Here in pumpkin season, it's easy to lose sight of the plentiful, delicious things you can do with these and other gorgeous gourds. We tend to think of them used as pie ingredients or as artful carving or other decorative objects, but that might mean overlooking all the ways you can enjoy eating pumpkin and squash varieties. To get inspiration, we turned to several books that help you put this seasonal delight front and center at your family's table. Here are two recipes you'll find great for entertaining during the holidays or just for a cozy weeknight supper.
Moroccan pumpkin hummus
From Quick-Fix Vegan: Healthy, Homestyle Meals in 30 Minutes or Less by Robin Robertson (Andrews McMeel Publishing, $16.99) comes this spice-endowed recipe that even dedicated carnivores will eat with gusto. You can serve it with pita chips as a snack or appetizer, or you can use it as a spread on rustic artisan bread piled with turkey, tomato, cheese and avocado for a hearty sandwich.
1 tablespoon olive oil
2 cloves garlic, chopped
1 teaspoon ground ginger
1 teaspoon ground coriander
1/4 teaspoon ground cinnamon
1/4 teaspoon ground allspice
1/2 teaspoon ground turmeric
1/8 teaspoon cayenne
1/4 teaspoon sugar
2 tablespoons tahini
1 cup home-cooked or canned chickpeas (drained)
1 cup canned pumpkin puree
2 tablespoons freshly squeezed lemon juice
1/2 teaspoon salt
1/4 teaspoon freshly ground black pepper
1 tablespoon chopped pistachios for garnish
1. Heat the oil in a skillet over medium heat. Add the garlic, ginger, coriander, cinnamon, allspice, turmeric, cayenne and sugar, cooking until fragrant, 1 to 2 minutes.
2. Stir in the tahini and chickpeas, then remove from the heat.
3. Stir in the pumpkin, lemon juice, salt and pepper. Transfer the mixture to a food processor and process until smooth. Transfer to a shallow serving bowl and sprinkle the pistachios on top. Serve immediately or cover and refrigerate until needed.
Macaroni with beans, roasted pumpkin and ham hocks
This fall-fabulous recipe from Cooking in the Moment: A Year of Seasonal Recipes by Andrea Reusing (Clarkson Potter, $35) is comfort food from a big pot. This is perfect for feeding a crowd, especially if friends are coming over to watch a ballgame with your family. Be sure to use a small, sweet "eating" pumpkin or a winter squash, such as butternut.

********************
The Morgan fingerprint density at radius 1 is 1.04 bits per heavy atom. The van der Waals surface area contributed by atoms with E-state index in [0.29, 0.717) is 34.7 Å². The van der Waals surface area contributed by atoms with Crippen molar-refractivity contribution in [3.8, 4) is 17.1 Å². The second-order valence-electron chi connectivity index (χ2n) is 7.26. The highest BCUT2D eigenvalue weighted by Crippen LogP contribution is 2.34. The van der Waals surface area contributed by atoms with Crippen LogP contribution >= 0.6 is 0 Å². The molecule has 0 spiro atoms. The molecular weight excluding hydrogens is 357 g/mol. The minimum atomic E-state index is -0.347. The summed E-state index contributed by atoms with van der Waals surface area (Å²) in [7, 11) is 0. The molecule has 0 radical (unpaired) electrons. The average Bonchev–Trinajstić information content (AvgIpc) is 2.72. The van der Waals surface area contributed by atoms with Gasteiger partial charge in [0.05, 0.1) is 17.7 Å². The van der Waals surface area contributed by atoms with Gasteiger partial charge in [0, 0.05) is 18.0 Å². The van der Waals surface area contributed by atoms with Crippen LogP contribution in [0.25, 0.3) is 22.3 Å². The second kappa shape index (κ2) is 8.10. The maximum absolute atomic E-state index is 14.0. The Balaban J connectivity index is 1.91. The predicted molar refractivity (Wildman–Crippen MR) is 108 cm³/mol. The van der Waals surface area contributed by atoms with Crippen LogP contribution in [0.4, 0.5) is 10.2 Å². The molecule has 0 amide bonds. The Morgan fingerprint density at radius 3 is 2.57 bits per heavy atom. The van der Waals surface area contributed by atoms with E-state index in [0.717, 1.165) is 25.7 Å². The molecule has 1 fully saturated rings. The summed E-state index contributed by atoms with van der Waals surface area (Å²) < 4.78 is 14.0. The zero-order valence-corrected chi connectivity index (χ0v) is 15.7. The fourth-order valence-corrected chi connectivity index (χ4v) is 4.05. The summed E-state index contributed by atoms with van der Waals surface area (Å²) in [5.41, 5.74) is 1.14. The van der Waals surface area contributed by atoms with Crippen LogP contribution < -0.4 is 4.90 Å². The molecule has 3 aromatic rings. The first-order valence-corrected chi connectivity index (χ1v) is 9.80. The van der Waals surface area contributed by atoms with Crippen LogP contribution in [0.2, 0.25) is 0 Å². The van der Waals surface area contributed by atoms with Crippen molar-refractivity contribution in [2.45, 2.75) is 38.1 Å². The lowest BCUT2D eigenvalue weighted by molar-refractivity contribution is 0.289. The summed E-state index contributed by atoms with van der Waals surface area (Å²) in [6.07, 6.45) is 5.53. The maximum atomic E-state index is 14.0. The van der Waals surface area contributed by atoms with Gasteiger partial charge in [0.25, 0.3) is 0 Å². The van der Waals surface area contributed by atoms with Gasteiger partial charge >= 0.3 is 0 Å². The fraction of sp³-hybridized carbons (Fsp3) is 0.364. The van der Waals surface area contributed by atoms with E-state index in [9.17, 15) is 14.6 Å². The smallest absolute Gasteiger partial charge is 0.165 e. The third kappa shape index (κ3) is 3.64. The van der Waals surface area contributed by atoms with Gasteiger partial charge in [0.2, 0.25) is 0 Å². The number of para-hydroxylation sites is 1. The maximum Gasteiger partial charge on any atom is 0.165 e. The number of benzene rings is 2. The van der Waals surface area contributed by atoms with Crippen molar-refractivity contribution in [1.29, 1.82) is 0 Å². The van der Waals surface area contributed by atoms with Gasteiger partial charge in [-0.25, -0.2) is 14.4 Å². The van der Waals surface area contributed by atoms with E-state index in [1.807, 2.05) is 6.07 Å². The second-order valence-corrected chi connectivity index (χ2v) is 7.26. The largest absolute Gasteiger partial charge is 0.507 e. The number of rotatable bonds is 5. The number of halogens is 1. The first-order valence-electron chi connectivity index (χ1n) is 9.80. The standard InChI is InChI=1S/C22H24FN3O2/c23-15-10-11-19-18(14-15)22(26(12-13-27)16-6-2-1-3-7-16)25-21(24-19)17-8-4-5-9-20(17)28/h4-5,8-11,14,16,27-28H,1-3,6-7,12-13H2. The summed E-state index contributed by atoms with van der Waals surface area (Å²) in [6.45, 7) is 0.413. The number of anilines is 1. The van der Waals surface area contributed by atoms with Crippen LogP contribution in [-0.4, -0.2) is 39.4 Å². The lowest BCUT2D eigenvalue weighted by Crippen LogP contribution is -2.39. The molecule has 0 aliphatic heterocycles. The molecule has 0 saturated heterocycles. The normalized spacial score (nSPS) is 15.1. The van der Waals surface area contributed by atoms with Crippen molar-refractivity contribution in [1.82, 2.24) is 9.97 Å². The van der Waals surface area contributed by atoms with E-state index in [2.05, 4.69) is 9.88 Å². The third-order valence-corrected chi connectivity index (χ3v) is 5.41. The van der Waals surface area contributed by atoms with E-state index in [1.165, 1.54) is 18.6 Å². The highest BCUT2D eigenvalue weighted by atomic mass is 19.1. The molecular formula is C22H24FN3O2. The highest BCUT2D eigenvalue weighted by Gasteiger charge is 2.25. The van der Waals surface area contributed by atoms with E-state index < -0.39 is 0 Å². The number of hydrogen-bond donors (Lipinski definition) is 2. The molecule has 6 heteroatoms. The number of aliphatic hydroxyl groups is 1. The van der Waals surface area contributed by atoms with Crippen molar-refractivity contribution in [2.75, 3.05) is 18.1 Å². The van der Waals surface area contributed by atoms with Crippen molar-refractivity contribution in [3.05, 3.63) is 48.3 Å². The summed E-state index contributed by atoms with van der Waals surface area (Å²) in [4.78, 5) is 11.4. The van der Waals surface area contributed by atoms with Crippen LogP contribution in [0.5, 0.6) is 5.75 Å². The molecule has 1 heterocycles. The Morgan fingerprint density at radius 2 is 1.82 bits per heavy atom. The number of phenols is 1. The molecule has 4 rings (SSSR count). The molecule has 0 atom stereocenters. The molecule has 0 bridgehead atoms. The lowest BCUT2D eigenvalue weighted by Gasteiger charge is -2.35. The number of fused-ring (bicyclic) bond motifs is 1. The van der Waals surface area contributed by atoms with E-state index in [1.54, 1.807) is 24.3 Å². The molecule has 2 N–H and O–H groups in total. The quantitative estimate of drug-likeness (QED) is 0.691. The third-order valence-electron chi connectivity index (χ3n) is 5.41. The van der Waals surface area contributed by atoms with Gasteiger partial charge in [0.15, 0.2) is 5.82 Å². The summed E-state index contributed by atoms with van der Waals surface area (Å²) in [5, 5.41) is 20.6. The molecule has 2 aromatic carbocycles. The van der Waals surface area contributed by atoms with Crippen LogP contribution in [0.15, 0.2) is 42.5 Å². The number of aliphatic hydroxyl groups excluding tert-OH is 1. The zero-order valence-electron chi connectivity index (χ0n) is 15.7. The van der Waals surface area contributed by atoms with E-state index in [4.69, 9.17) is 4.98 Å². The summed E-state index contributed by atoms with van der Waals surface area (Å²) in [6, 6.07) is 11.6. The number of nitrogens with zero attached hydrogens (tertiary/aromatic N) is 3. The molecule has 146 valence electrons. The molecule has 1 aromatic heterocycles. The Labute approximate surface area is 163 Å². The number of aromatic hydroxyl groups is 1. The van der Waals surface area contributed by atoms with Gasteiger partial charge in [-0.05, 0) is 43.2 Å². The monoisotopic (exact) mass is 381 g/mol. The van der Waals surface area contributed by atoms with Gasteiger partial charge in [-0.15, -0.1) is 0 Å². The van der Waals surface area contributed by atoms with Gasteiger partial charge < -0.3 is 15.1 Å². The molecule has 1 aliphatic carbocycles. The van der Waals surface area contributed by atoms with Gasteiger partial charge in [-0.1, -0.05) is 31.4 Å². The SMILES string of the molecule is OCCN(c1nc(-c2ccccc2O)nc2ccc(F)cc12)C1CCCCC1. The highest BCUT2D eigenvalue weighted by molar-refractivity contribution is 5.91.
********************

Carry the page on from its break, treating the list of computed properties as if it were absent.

4 cups 1/2-inch cubed, peeled pumpkin or butternut squash
3 tablespoons extra-virgin olive oil, plus more for serving
1 pound dried large macaroni-type pasta
2 large red onions, cut in half and then lengthwise into 1/4-inch slices
8 garlic cloves, smashed and coarsely chopped
2 cups shredded, cooked ham hock meat
3 dried red chiles, such as de arbol, crumbled if more heat is desired
Leaves from 3 to 4 small sprigs fresh rosemary
3/4 cup dry white wine (or chicken stock)
2 cups cooked white beans
2 cups bean-cooking liquid
Grated Parmesan cheese, for serving
1. Preheat the oven to 475 degrees. Bring a large, heavy pot of salted water to a boil. Place a large heavy baking sheet in the oven for several minutes to preheat. In a large bowl, toss the pumpkin with 1 tablespoon of the oil and a generous sprinkling of salt, and then spread it out in one layer on the hot baking sheet. Return to the oven and roast for about 8 minutes, tossing once about halfway through, until the pumpkin is golden brown but not quite tender. Set aside.
2. Cook the pasta in the boiling water until it is not quite al dente. Scoop out 3 cups of the cooking water into a bowl before draining the noodles in a colander in the sink. Set both aside. Return the pot to the stove over medium-high heat. Add 1 tablespoon of the oil along with the onion and garlic, tossing to coat them in the oil, and season with salt. Cook for about 3 minutes, until the onion is starting to wilt and get a bit of color. Push the onion to one side and re-center the pot so that the now-empty space is over the hottest part of the burner.
3. Add the remaining 1 tablespoon oil and then the ham, chiles, rosemary and a pinch of salt. Cook for 1 minute, until the ham gets some color and the rosemary and chiles start to crisp. Add the wine or chicken stock and cook for 30 seconds, scraping the pan, until slightly reduced. Raise the heat and add the beans and the bean liquid. Bring to a boil and add the pasta, stir well and cook for 1 minute. Season with salt and add pasta cooking water as needed to keep about 1 1/2 inches or so of liquid in the bottom of the pot. Add the squash and continue to cook until the squash is hot and cooked through, and the pasta is the desired tenderness, about 3 minutes.
4. Add a little extra pasta water if necessary to moisten, and divide evenly among warm bowls. Pass the Parmesan and a little extra oil at the table.